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100 best NYC songs: Nos. 50–41

Watch music videos for iconic NYC songs by Nat King Cole, Bill Withers, Ace Frehley and more.

50. Bill Withers, "Harlem" (1971)

Withers was an unlikely troubadour who sang about daily life, and "Harlem"—though overshadowed by hits like "Lean on Me"—is a mellow, groovy, heartfelt R&B gem. Complete with acoustic guitar riffs, insistent percussion and a wizened voice imparting urban poetry, it's an ideally heavy soundtrack to summer in NYC.—Marley Lynch

Harlem - The Best of Bill Withers - Lean on Me

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49. Odyssey, "Native New Yorker" (1977)

Sure, punk and No Wave might have the mythos; but really, the sound of New York's clubland in the late '70s was disco. And there are few songs more disco than the lush "Native New Yorker," a cut that pairs Odyssey's singing Lopez sisters with a swarm of swing-band horns and what just might be the biggest string section in the genre's history. Lyrically, the song is almost trite—it's about acting on your dreams before you lose them—but when that chorus kicks in to remind you that you're from the greatest city in the world, it's goose-bump time.—Bruce Tantum

Native New Yorker (Radio Edit) - Native New Yorker - EP

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48. Jay-Z with the Notorious B.I.G., "Brooklyn's Finest" (1996)

"Jay-Z and Biggie Smalls, nigga shit your drawers." The chemistry was always thick whenever former George Westinghouse High School students Jay-Z and Biggie teamed up. With its roll call of Brooklyn neighborhoods (if yours made the cut, it had street cred back in '96), this track from Jigga's Reasonable Doubt stands as their definitive collaboration.—Jesse Serwer

Brooklyn's Finest - The .357 Magnum

Play "Brooklyn's Finest" on Spotify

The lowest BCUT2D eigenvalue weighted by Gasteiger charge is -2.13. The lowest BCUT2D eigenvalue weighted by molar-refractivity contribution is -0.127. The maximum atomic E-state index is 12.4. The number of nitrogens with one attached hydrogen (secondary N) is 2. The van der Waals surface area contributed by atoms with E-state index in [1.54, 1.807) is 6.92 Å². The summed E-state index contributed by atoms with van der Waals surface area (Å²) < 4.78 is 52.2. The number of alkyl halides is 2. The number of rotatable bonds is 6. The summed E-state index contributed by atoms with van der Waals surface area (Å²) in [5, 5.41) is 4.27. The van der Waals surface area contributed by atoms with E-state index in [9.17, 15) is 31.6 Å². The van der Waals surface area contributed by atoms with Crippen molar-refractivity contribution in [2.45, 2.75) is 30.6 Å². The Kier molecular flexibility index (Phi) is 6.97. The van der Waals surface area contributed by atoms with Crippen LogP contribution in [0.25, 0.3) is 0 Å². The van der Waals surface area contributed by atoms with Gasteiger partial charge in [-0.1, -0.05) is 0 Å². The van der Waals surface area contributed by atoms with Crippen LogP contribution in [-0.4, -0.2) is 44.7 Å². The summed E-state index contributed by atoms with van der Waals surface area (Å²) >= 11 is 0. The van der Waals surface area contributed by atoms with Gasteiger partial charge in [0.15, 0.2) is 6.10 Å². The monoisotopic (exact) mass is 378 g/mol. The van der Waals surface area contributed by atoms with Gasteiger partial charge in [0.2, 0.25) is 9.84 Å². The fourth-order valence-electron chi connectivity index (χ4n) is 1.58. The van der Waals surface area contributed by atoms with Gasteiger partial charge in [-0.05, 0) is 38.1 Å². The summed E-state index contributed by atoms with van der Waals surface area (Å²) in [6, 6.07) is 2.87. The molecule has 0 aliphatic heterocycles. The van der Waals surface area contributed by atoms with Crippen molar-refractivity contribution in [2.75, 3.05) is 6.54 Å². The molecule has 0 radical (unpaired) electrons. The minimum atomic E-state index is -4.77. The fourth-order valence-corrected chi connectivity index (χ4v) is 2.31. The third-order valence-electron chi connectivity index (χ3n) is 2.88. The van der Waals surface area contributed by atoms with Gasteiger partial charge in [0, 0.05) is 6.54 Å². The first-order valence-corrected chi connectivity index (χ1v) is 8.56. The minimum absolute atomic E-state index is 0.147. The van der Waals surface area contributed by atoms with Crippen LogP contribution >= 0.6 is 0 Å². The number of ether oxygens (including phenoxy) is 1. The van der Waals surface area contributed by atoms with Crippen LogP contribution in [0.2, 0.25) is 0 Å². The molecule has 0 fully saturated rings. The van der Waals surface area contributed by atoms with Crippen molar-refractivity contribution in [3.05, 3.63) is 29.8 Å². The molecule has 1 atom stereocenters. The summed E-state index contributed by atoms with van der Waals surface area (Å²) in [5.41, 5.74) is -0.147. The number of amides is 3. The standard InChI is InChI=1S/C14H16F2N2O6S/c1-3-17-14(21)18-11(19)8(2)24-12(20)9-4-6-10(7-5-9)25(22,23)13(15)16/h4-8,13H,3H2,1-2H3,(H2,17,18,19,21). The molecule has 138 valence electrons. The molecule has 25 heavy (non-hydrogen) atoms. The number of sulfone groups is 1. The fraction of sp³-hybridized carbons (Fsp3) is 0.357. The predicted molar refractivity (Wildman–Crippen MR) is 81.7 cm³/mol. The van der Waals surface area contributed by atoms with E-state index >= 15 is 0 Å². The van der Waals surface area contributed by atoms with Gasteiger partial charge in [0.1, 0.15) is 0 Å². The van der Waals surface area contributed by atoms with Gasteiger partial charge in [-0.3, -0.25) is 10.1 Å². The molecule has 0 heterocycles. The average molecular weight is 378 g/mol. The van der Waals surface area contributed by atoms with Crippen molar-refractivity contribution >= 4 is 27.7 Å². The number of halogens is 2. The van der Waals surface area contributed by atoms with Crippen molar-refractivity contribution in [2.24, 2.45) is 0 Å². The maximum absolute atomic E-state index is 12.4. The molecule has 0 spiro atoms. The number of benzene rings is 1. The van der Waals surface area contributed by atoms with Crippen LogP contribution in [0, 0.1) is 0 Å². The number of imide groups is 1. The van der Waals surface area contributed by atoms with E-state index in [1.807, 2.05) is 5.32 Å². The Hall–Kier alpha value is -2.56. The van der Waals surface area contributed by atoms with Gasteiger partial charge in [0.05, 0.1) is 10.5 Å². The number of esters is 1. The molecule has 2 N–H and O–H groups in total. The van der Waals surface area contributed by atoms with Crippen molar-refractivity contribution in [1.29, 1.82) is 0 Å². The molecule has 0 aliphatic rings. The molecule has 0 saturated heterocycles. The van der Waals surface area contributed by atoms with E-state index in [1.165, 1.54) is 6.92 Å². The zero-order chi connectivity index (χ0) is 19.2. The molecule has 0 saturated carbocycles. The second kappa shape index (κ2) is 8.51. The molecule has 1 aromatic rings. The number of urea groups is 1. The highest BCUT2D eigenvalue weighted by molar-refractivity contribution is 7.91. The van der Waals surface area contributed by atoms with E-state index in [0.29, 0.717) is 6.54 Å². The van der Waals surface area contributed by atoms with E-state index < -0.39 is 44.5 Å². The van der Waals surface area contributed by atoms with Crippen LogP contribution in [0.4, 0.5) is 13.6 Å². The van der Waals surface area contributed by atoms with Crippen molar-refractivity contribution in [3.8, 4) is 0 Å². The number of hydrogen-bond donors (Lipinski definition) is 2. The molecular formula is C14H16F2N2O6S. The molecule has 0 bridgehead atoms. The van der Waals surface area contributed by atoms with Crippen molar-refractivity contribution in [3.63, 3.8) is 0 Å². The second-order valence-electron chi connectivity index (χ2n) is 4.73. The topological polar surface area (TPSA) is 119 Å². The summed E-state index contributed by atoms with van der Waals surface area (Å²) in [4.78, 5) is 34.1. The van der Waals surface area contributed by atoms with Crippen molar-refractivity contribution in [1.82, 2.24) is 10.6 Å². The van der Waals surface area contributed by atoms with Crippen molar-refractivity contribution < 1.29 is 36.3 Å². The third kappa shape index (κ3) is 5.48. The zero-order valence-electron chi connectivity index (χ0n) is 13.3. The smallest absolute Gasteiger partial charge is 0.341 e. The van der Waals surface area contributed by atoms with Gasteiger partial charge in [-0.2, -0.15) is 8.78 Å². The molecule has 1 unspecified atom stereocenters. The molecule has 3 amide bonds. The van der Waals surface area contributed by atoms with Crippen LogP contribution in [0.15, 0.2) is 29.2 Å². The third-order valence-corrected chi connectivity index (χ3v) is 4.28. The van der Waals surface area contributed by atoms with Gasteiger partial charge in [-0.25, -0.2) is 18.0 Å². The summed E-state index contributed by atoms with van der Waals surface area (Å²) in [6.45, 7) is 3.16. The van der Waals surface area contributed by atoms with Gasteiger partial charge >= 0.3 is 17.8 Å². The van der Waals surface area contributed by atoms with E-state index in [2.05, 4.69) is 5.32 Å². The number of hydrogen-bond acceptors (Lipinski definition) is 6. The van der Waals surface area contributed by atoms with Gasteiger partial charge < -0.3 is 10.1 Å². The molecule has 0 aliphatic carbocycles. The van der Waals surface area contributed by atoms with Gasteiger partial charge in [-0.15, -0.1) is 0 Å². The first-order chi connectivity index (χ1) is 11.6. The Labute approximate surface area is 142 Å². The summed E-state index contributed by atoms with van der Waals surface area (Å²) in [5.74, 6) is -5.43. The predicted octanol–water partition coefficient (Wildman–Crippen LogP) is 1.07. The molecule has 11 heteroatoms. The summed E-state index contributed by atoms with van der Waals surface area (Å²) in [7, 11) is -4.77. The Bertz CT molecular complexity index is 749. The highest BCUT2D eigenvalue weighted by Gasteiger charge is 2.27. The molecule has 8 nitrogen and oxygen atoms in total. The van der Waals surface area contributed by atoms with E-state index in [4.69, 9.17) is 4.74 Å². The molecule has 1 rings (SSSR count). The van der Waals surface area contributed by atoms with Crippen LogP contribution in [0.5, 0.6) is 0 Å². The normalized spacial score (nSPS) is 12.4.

47. Jeffrey and Jack Lewis, "Williamsburg Will Oldham Horror" (2005)

In this track, local antifolk hero Jeffrey Lewis uses a Bonnie "Prince" Billy sighting on the L train as an excuse to obsessively dissect the petty insecurity that plagues aspirants in the Grand Prix of Brooklyn cool. If you can't relate even a wee bit to a characterization like "Hapless in our hipness/Crowded five to an apartment," consider yourself very, very lucky.—Hank Shteamer

Williamsburg Will Oldham Horror - Art Star Sounds Compilation

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46. Tom Browne, "Funkin' for Jamaica (N.Y.)" (1980)

Though rarely celebrated, Jamaica, Queens, has been one of the city's black-music hotbeds since jazz greats like Fats Waller and Count Basie bought houses in the area in the '30s and '40s. Trumpeter Tom Browne finally gave the 'hood its theme song with this 1980 tribute, which boasts contributions from fellow "Jamaica Kats" such as bass legend Marcus Miller and keyboardist Bernard Wright.—Jesse Serwer

Funkin' for Jamaica - Funkin' for Jamaica

Critic Vince Aletti sums up the disco era
Check out Jay-Z's memoir Decoded
Video: Watch Jeffrey Lewis singing, talking, drawing

45. Ace Frehley, "New York Groove" (1978)